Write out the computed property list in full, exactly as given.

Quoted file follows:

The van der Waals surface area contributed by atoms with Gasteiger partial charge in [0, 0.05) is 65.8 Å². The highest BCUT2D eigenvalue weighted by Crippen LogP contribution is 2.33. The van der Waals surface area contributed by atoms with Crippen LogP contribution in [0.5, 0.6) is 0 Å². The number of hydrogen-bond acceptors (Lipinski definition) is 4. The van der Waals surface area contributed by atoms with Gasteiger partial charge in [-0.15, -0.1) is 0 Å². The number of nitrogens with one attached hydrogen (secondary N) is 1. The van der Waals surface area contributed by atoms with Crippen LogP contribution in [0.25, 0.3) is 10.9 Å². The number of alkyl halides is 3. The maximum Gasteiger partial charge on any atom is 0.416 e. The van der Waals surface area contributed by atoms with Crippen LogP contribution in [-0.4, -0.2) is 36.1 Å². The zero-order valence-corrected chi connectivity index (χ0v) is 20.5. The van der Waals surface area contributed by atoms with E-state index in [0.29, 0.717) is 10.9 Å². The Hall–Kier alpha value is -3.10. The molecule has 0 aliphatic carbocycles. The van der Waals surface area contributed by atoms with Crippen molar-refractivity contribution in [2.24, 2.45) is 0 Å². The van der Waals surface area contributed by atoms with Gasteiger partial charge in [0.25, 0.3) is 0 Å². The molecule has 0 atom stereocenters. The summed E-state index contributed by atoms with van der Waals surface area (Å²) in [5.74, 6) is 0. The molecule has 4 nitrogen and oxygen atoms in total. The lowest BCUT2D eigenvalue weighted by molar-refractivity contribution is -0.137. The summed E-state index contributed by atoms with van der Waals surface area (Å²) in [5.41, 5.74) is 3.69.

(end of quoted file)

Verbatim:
The van der Waals surface area contributed by atoms with Gasteiger partial charge in [0, 0.05) is 65.8 Å². The highest BCUT2D eigenvalue weighted by Crippen LogP contribution is 2.33. The van der Waals surface area contributed by atoms with Crippen LogP contribution in [0.5, 0.6) is 0 Å². The number of hydrogen-bond acceptors (Lipinski definition) is 4. The van der Waals surface area contributed by atoms with Gasteiger partial charge in [-0.15, -0.1) is 0 Å². The number of nitrogens with one attached hydrogen (secondary N) is 1. The van der Waals surface area contributed by atoms with Crippen LogP contribution in [0.25, 0.3) is 10.9 Å². The number of alkyl halides is 3. The maximum Gasteiger partial charge on any atom is 0.416 e. The van der Waals surface area contributed by atoms with Crippen LogP contribution in [-0.4, -0.2) is 36.1 Å². The zero-order valence-corrected chi connectivity index (χ0v) is 20.5. The van der Waals surface area contributed by atoms with E-state index in [0.29, 0.717) is 10.9 Å². The Hall–Kier alpha value is -3.10. The molecule has 0 aliphatic carbocycles. The van der Waals surface area contributed by atoms with Crippen molar-refractivity contribution in [2.24, 2.45) is 0 Å². The van der Waals surface area contributed by atoms with Gasteiger partial charge in [0.25, 0.3) is 0 Å². The molecule has 0 atom stereocenters. The summed E-state index contributed by atoms with van der Waals surface area (Å²) in [5.74, 6) is 0. The molecule has 4 nitrogen and oxygen atoms in total. The lowest BCUT2D eigenvalue weighted by molar-refractivity contribution is -0.137. The summed E-state index contributed by atoms with van der Waals surface area (Å²) in [5.41, 5.74) is 3.69.